• Icon for: Amanda McGarry

    Amanda McGarry

    Math Specialist
    May 16, 2017 | 12:30 p.m.

    I could see it being useful in powerpoint, smartboard software, promethean software, or other platforms teachers use for their lessons.

  • Icon for: Karina Hensberry

    Karina Hensberry

    Researcher
    May 16, 2017 | 10:02 a.m.

    As someone who designs and researches interactive computer simulations, I see a lot of overlap between this project and what I do. This looks like it has a lot of potential for student learning! I'm curious about how you see teachers using it? For example, is it a replacement to the textbook and their regular instruction, or intended to supplement what teachers already do?  Is it intended to be an introductory tool, or something to use after basics of algebra have been learned? Also wondering about the learning curve for teachers - how easy/difficult is it for them to learn and use? 

  • Icon for: Erin Ottmar

    Erin Ottmar

    Co-Presenter
    May 16, 2017 | 10:17 a.m.

    hi karina! We have explored using GM in several different contexts- as a teacher tool for facilitating instruction, as a homework tool, as a student tool, and as an assessment tool. There is definitely a learning curve for students and teachers to learn the gestures but we have found that it is fairly quick to teach- we are working on creating new materials and training videos activities and tutorials to help streamline this process. We have done research exploring the tool as an introductory preparation for future learning experience as well as for experienced learners. We have also used the tool With students as early as kindergarten and as advanced as college populations. these questions are much of the focus for my research agenda. 

  • Icon for: Nancy Shapiro

    Nancy Shapiro

    Facilitator
    May 16, 2017 | 02:51 p.m.

    Very interesting! It looks like the kids are having fun with this tool.  Have you had any negative reactions from students?  if so, what form do they take?  I'm glad you described it as a tool for teachers.  I'm still trying to wrap my mind around the tool.  Is it, in any way, related to what has been called "adaptive learning" technologies?

  • Icon for: Erin Ottmar

    Erin Ottmar

    Co-Presenter
    May 16, 2017 | 03:30 p.m.

    Hi Nancy- Most students and teachers really enjoy using the tool. The biggest frustrations sometimes come with not knowing what they can and cant do within the system (which instantiate all of the rules of mathematics). To help with this, we have recently added an exploration feature on our website canvas (www.graspablemath.com) that provides highlighted scaffolding about what students can and cant do. We have no idea if this is empirically useful yet but we will be examining this in some controlled studies in the fall. I wouldnt consider GM to be an adaptive learning technology or a intelligent tutor in that it does not adapt to the students performance level- I would more compare this to other dynamic tools like Desmos or Geogebra. 

  • Icon for: Nancy Shapiro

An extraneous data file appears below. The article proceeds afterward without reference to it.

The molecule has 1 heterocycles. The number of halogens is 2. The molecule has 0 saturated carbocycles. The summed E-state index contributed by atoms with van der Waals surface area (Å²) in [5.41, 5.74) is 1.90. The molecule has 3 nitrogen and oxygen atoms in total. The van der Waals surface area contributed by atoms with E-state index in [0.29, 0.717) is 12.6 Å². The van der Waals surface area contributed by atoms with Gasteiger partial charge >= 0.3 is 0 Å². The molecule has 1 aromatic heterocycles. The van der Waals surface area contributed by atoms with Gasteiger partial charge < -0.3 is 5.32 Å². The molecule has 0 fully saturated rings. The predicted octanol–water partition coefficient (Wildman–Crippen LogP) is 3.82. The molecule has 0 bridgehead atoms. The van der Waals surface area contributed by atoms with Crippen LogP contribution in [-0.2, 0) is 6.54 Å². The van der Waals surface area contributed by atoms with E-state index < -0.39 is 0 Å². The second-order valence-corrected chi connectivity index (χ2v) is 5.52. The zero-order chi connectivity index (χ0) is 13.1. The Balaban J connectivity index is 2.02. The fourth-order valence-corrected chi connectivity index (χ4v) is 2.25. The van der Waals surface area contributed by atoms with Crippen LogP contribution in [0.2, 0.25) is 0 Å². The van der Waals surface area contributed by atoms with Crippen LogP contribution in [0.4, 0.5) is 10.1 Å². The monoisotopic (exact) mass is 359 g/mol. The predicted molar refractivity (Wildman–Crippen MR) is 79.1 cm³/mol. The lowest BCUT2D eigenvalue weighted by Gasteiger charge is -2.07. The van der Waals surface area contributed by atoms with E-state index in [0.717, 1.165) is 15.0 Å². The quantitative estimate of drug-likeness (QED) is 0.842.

Nancy Shapiro

    Facilitator
    May 16, 2017 | 03:42 p.m.

    Thanks, Erin.  I can imagine that it will be really interesting to see how the student experience unfolds, and how they learn to persist and try different approaches to problem solving.  I wonder if more of them will be interested in pursuing mathematics because they have this tool to experiment with?

  • Icon for: Erin Ottmar

    Erin Ottmar

    Co-Presenter
    May 16, 2017 | 05:54 p.m.

    This is something we hope to test in the coming years with the tool. We have found in prior work that the approah helps serve as a buffer for the negative consequences of math anxiety on achievement which we feel is a really neat finding that is worth further investigation.

  • Icon for: Jeremy Roschelle

    Jeremy Roschelle

    Researcher
    May 16, 2017 | 11:15 p.m.

    Inspiring video -- great concept and wonderful that its available for free! Can you give an example of an insight about student math reasoning you've realized by examining their solution traces? Have you identified a new misconception? Great example of a teachable moment? looking forward to learning more!

    jeremy

     

  • Icon for: Erin Ottmar

    Erin Ottmar

    Co-Presenter
    May 18, 2017 | 10:54 a.m.

    Thanks Jeremy! We have had the derivation tracing feature for some time now but have not gotten to the point of testing that with younger populations yet. However, David and Erik might be able to provide some more insight on that as its been used with college populations out in Indiana at IUPUI. The misconceptions piece of this is something that I personally have become very interested in. One thing that we do notice is that the ordering and position of the numbers and operations seems to really influence what errors students make (ex. in the case of 3+5x, younger students often try to add the 3 and the 5. while this is certainly not new, the fine grained data and aggregation of the data provides a really efficient way to analyze, visualize, and observe these common misconceptions at scale. I believe that this could really help with assessments and Im hoping this will be my next GM research adventure! 

  • Further posting is closed as the showcase has ended.